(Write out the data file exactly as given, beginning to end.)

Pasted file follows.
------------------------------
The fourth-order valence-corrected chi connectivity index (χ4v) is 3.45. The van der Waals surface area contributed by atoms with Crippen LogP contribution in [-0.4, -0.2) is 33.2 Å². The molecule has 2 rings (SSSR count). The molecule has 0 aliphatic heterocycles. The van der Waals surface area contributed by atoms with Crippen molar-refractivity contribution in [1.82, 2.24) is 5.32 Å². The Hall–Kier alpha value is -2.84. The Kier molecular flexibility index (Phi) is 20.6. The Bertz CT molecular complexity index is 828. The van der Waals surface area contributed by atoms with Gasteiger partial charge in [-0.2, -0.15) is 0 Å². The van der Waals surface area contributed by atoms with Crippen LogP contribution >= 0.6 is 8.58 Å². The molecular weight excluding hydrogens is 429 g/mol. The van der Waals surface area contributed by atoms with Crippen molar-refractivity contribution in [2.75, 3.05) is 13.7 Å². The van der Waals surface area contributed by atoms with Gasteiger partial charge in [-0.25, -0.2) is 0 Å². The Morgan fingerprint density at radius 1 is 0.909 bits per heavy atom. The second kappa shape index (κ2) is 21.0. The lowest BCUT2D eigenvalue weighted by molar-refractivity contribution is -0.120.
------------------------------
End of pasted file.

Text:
The fourth-order valence-corrected chi connectivity index (χ4v) is 3.45. The van der Waals surface area contributed by atoms with Crippen LogP contribution in [-0.4, -0.2) is 33.2 Å². The molecule has 2 rings (SSSR count). The molecule has 0 aliphatic heterocycles. The van der Waals surface area contributed by atoms with Crippen molar-refractivity contribution in [1.82, 2.24) is 5.32 Å². The Hall–Kier alpha value is -2.84. The Kier molecular flexibility index (Phi) is 20.6. The Bertz CT molecular complexity index is 828. The van der Waals surface area contributed by atoms with Gasteiger partial charge in [-0.2, -0.15) is 0 Å². The van der Waals surface area contributed by atoms with Crippen LogP contribution >= 0.6 is 8.58 Å². The molecular weight excluding hydrogens is 429 g/mol. The van der Waals surface area contributed by atoms with Crippen molar-refractivity contribution in [2.75, 3.05) is 13.7 Å². The van der Waals surface area contributed by atoms with Gasteiger partial charge in [-0.25, -0.2) is 0 Å². The Morgan fingerprint density at radius 1 is 0.909 bits per heavy atom. The second kappa shape index (κ2) is 21.0. The lowest BCUT2D eigenvalue weighted by molar-refractivity contribution is -0.120.